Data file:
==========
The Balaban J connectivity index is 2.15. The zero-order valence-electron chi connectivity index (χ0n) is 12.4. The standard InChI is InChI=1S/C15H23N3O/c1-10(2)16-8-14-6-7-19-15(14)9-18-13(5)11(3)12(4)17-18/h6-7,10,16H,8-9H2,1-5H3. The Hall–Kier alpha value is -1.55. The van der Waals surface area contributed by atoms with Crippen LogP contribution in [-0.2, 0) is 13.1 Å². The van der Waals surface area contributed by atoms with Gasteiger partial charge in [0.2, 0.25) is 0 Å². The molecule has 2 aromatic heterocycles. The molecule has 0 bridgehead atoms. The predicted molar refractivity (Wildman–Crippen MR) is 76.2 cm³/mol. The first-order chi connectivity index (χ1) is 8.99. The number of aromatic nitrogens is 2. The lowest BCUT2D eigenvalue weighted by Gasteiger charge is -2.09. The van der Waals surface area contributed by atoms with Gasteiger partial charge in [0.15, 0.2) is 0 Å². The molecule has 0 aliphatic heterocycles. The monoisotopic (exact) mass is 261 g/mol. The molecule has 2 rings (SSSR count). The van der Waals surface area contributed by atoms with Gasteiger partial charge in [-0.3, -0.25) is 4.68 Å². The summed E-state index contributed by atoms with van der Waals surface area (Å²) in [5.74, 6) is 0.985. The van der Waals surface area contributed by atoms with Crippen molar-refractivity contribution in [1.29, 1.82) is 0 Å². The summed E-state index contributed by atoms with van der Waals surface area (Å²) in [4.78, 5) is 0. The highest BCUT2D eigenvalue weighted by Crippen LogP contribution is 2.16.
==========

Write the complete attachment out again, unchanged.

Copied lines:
The Balaban J connectivity index is 2.15. The zero-order valence-electron chi connectivity index (χ0n) is 12.4. The standard InChI is InChI=1S/C15H23N3O/c1-10(2)16-8-14-6-7-19-15(14)9-18-13(5)11(3)12(4)17-18/h6-7,10,16H,8-9H2,1-5H3. The Hall–Kier alpha value is -1.55. The van der Waals surface area contributed by atoms with Crippen LogP contribution in [-0.2, 0) is 13.1 Å². The van der Waals surface area contributed by atoms with Gasteiger partial charge in [0.2, 0.25) is 0 Å². The molecule has 2 aromatic heterocycles. The molecule has 0 bridgehead atoms. The predicted molar refractivity (Wildman–Crippen MR) is 76.2 cm³/mol. The first-order chi connectivity index (χ1) is 8.99. The number of aromatic nitrogens is 2. The lowest BCUT2D eigenvalue weighted by Gasteiger charge is -2.09. The van der Waals surface area contributed by atoms with Gasteiger partial charge in [0.15, 0.2) is 0 Å². The molecule has 0 aliphatic heterocycles. The monoisotopic (exact) mass is 261 g/mol. The molecule has 2 rings (SSSR count). The van der Waals surface area contributed by atoms with Gasteiger partial charge in [-0.3, -0.25) is 4.68 Å². The summed E-state index contributed by atoms with van der Waals surface area (Å²) in [5.74, 6) is 0.985. The van der Waals surface area contributed by atoms with Crippen molar-refractivity contribution in [1.29, 1.82) is 0 Å². The summed E-state index contributed by atoms with van der Waals surface area (Å²) in [4.78, 5) is 0. The highest BCUT2D eigenvalue weighted by Crippen LogP contribution is 2.16.